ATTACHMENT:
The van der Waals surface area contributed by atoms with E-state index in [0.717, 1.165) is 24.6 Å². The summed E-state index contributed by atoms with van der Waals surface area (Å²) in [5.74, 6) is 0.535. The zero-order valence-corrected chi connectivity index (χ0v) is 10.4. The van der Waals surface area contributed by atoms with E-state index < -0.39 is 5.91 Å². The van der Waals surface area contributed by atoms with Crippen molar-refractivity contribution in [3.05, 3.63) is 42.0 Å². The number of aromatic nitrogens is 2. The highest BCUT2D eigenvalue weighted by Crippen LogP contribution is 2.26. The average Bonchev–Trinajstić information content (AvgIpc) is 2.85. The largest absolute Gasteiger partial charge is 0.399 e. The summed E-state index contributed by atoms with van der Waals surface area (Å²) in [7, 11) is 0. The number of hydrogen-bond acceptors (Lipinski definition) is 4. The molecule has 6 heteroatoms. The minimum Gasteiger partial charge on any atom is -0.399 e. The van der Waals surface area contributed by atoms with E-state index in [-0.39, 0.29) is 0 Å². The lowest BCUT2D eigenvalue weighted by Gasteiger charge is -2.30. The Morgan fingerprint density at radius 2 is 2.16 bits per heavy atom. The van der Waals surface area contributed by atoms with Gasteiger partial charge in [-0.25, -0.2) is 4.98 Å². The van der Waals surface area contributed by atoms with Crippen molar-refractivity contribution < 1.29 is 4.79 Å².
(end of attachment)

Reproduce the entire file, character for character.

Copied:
The van der Waals surface area contributed by atoms with E-state index in [0.717, 1.165) is 24.6 Å². The summed E-state index contributed by atoms with van der Waals surface area (Å²) in [5.74, 6) is 0.535. The zero-order valence-corrected chi connectivity index (χ0v) is 10.4. The van der Waals surface area contributed by atoms with E-state index < -0.39 is 5.91 Å². The van der Waals surface area contributed by atoms with Crippen molar-refractivity contribution in [3.05, 3.63) is 42.0 Å². The number of aromatic nitrogens is 2. The highest BCUT2D eigenvalue weighted by Crippen LogP contribution is 2.26. The average Bonchev–Trinajstić information content (AvgIpc) is 2.85. The largest absolute Gasteiger partial charge is 0.399 e. The summed E-state index contributed by atoms with van der Waals surface area (Å²) in [7, 11) is 0. The number of hydrogen-bond acceptors (Lipinski definition) is 4. The molecule has 6 heteroatoms. The minimum Gasteiger partial charge on any atom is -0.399 e. The van der Waals surface area contributed by atoms with E-state index in [-0.39, 0.29) is 0 Å². The lowest BCUT2D eigenvalue weighted by Gasteiger charge is -2.30. The Morgan fingerprint density at radius 2 is 2.16 bits per heavy atom. The van der Waals surface area contributed by atoms with Gasteiger partial charge in [-0.25, -0.2) is 4.98 Å². The van der Waals surface area contributed by atoms with Crippen molar-refractivity contribution < 1.29 is 4.79 Å².